Activities and Amenities
A pleasant mix of Douglas fir, Lodgepole pine, Ponderosa pine and the occasional Engelmann spruce, forests the campground, offering partial shade in this open area. Grasses, shrubs and seasonal wildflowers fill the open meadows.
Wildlife is plentiful in the park, and while mule deer and the majestic Rocky Mountain elk are the most commonly seen, Black bear, coyote, bighorn sheep and moose inhabit the region as well.
Rocky Mountain National Park has 355 miles of hiking trails that range from flat lakeside strolls to steep mountain peak climbs. Visitors enjoy the park's various lake trails (Bear Lake, Cub Lake, Mills Lake), waterfall trails (Adams Falls, Alberta Falls, Ouzel Falls) and summit trails (Deer Mountain, Twin Sisters Peaks, Flattop Mountain).
The park also offers some unforgettable scenic driving routes, including Trail Ridge Road and Old Fall River Road. Trail Ridge Road reaches 12,183' above sea level and is America's highest continuous highway. It climbs above the park's evergreen forests to its windswept alpine tundra, where visitors enjoy sweeping panoramic views of the surrounding peaks and valleys.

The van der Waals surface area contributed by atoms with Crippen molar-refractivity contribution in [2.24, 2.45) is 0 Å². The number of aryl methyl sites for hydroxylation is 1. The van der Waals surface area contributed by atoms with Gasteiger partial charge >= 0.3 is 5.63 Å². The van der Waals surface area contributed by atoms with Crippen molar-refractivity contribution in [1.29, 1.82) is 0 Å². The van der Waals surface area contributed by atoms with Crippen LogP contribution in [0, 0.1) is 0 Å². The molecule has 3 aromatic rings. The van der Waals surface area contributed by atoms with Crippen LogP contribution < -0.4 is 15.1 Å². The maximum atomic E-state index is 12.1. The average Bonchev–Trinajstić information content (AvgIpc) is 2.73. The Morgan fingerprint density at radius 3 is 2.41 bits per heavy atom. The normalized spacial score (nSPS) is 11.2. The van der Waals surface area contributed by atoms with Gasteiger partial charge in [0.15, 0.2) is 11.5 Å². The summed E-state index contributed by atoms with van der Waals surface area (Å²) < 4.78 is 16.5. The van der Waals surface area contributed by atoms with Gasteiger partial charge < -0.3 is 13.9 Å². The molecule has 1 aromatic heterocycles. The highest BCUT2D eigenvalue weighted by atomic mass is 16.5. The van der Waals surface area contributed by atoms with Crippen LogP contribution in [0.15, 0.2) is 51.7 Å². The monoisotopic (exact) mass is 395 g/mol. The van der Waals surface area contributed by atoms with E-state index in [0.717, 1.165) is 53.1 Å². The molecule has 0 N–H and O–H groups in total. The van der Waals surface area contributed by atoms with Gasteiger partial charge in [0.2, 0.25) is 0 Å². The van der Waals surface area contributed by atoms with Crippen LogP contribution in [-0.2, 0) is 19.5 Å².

Driving along the historic Old Fall River Road is like motoring through an earlier era. Constructed in 1920, this steep, one-way, uphill, gravel road punctuated by switchbacks quietly leads travelers from Horseshoe Park through the park's wilderness to Fall River Pass, 11,796' above sea level.
Several visitor centers are within the park, offering ranger-led activities, education and history about the park, and seasonal nighttime programs.
Moraine Park Campground contains group and family tent-only sites, several walk-to tent sites and RV sites without hookups. Each campsite is equipped with a picnic table, fire ring with grate, and tent pad. Roads and parking spurs are paved. Flush toilets and drinking water are provided. Loops B and E have vault toilets only, and no water.
Rocky Mountain National Park's free shuttle bus stops at the campground and provides access to many park trailheads throughout the Bear Lake corridor, eliminating the hassle of finding available parking.
NEW in 2012: bring a solar-heated shower bag to hang in the newly-constructed stall facility (no running water here) at Moraine Park Campground. There are no other shower facilities in the park, but showers are available in nearby communities. Portable showers are prohibited in individual campsites.
The town of Estes Park lies just outside the park's main east entrances, and is a short drive from Glacier Basin Campground. Dining, shopping, rafting, fly fishing, horseback riding and golfing opportunities await. Lake Estes offers boating, sailboarding and fishing.